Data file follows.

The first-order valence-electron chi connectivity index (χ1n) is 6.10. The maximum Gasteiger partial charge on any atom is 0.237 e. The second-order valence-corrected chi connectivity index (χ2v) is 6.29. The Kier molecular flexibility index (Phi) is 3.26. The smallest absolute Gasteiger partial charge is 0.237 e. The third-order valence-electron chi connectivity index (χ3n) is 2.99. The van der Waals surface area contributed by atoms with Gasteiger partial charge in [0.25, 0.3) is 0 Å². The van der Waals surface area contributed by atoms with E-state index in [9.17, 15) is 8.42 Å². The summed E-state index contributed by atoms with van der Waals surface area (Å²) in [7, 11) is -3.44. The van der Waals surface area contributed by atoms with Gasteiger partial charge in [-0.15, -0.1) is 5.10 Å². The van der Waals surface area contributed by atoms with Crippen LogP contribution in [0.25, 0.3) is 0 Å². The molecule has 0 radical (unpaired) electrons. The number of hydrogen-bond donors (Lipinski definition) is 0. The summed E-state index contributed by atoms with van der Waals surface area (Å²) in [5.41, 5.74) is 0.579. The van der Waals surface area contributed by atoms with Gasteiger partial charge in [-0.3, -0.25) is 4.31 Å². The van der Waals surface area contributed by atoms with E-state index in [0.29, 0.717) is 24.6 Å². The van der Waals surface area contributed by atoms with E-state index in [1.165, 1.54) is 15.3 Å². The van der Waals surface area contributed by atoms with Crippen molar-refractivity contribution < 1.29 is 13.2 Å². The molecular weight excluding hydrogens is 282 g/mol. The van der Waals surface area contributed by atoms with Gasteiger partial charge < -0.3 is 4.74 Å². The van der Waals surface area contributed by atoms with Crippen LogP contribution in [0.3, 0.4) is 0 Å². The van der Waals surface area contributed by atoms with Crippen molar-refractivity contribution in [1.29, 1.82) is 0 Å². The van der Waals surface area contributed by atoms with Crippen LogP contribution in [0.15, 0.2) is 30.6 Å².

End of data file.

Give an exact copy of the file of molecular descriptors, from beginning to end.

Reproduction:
The first-order valence-electron chi connectivity index (χ1n) is 6.10. The maximum Gasteiger partial charge on any atom is 0.237 e. The second-order valence-corrected chi connectivity index (χ2v) is 6.29. The Kier molecular flexibility index (Phi) is 3.26. The smallest absolute Gasteiger partial charge is 0.237 e. The third-order valence-electron chi connectivity index (χ3n) is 2.99. The van der Waals surface area contributed by atoms with Gasteiger partial charge in [0.25, 0.3) is 0 Å². The van der Waals surface area contributed by atoms with E-state index in [9.17, 15) is 8.42 Å². The summed E-state index contributed by atoms with van der Waals surface area (Å²) in [7, 11) is -3.44. The van der Waals surface area contributed by atoms with Gasteiger partial charge in [-0.15, -0.1) is 5.10 Å². The van der Waals surface area contributed by atoms with Crippen LogP contribution in [0.25, 0.3) is 0 Å². The molecule has 0 radical (unpaired) electrons. The number of hydrogen-bond donors (Lipinski definition) is 0. The summed E-state index contributed by atoms with van der Waals surface area (Å²) in [5.41, 5.74) is 0.579. The van der Waals surface area contributed by atoms with Gasteiger partial charge in [-0.3, -0.25) is 4.31 Å². The van der Waals surface area contributed by atoms with E-state index in [0.29, 0.717) is 24.6 Å². The van der Waals surface area contributed by atoms with E-state index in [1.165, 1.54) is 15.3 Å². The van der Waals surface area contributed by atoms with Crippen molar-refractivity contribution < 1.29 is 13.2 Å². The molecular weight excluding hydrogens is 282 g/mol. The van der Waals surface area contributed by atoms with Gasteiger partial charge < -0.3 is 4.74 Å². The van der Waals surface area contributed by atoms with Crippen LogP contribution in [0.3, 0.4) is 0 Å². The van der Waals surface area contributed by atoms with Crippen molar-refractivity contribution in [1.29, 1.82) is 0 Å². The van der Waals surface area contributed by atoms with Crippen LogP contribution in [0.15, 0.2) is 30.6 Å².